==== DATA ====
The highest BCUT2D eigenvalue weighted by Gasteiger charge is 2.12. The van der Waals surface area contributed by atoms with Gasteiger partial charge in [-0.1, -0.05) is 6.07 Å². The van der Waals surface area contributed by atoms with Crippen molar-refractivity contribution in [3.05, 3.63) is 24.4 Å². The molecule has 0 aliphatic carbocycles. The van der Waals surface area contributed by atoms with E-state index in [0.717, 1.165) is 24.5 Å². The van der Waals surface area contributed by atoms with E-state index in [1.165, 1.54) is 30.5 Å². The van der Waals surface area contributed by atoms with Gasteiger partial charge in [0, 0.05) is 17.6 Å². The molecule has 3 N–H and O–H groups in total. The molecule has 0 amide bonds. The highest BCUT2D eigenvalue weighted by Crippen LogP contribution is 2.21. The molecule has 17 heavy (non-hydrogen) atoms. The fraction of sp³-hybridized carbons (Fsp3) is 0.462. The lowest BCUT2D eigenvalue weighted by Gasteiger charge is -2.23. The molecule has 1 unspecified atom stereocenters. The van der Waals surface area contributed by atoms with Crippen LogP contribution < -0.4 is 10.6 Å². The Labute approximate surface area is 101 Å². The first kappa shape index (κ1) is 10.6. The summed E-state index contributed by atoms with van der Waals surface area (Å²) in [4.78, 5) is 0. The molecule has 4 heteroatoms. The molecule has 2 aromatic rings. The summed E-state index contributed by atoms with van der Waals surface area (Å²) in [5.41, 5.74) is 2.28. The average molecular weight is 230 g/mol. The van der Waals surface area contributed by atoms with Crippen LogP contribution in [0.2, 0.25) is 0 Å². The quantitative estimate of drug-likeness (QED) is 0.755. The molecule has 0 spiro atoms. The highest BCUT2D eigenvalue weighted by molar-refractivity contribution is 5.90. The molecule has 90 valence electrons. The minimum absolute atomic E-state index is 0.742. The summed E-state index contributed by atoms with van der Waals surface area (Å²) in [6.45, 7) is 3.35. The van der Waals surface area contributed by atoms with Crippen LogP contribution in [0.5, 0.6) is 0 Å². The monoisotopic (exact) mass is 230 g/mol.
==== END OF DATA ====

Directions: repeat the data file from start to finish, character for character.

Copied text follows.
The highest BCUT2D eigenvalue weighted by Gasteiger charge is 2.12. The van der Waals surface area contributed by atoms with Gasteiger partial charge in [-0.1, -0.05) is 6.07 Å². The van der Waals surface area contributed by atoms with Crippen molar-refractivity contribution in [3.05, 3.63) is 24.4 Å². The molecule has 0 aliphatic carbocycles. The van der Waals surface area contributed by atoms with E-state index in [0.717, 1.165) is 24.5 Å². The van der Waals surface area contributed by atoms with E-state index in [1.165, 1.54) is 30.5 Å². The van der Waals surface area contributed by atoms with Gasteiger partial charge in [0, 0.05) is 17.6 Å². The molecule has 3 N–H and O–H groups in total. The molecule has 0 amide bonds. The highest BCUT2D eigenvalue weighted by Crippen LogP contribution is 2.21. The molecule has 17 heavy (non-hydrogen) atoms. The fraction of sp³-hybridized carbons (Fsp3) is 0.462. The lowest BCUT2D eigenvalue weighted by Gasteiger charge is -2.23. The molecule has 1 unspecified atom stereocenters. The van der Waals surface area contributed by atoms with Crippen LogP contribution < -0.4 is 10.6 Å². The Labute approximate surface area is 101 Å². The first kappa shape index (κ1) is 10.6. The summed E-state index contributed by atoms with van der Waals surface area (Å²) in [4.78, 5) is 0. The molecule has 4 heteroatoms. The molecule has 2 aromatic rings. The summed E-state index contributed by atoms with van der Waals surface area (Å²) in [5.41, 5.74) is 2.28. The average molecular weight is 230 g/mol. The van der Waals surface area contributed by atoms with Crippen LogP contribution in [0.2, 0.25) is 0 Å². The quantitative estimate of drug-likeness (QED) is 0.755. The molecule has 0 spiro atoms. The highest BCUT2D eigenvalue weighted by molar-refractivity contribution is 5.90. The molecule has 90 valence electrons. The minimum absolute atomic E-state index is 0.742. The summed E-state index contributed by atoms with van der Waals surface area (Å²) in [6.45, 7) is 3.35. The van der Waals surface area contributed by atoms with Crippen LogP contribution in [0.5, 0.6) is 0 Å². The monoisotopic (exact) mass is 230 g/mol.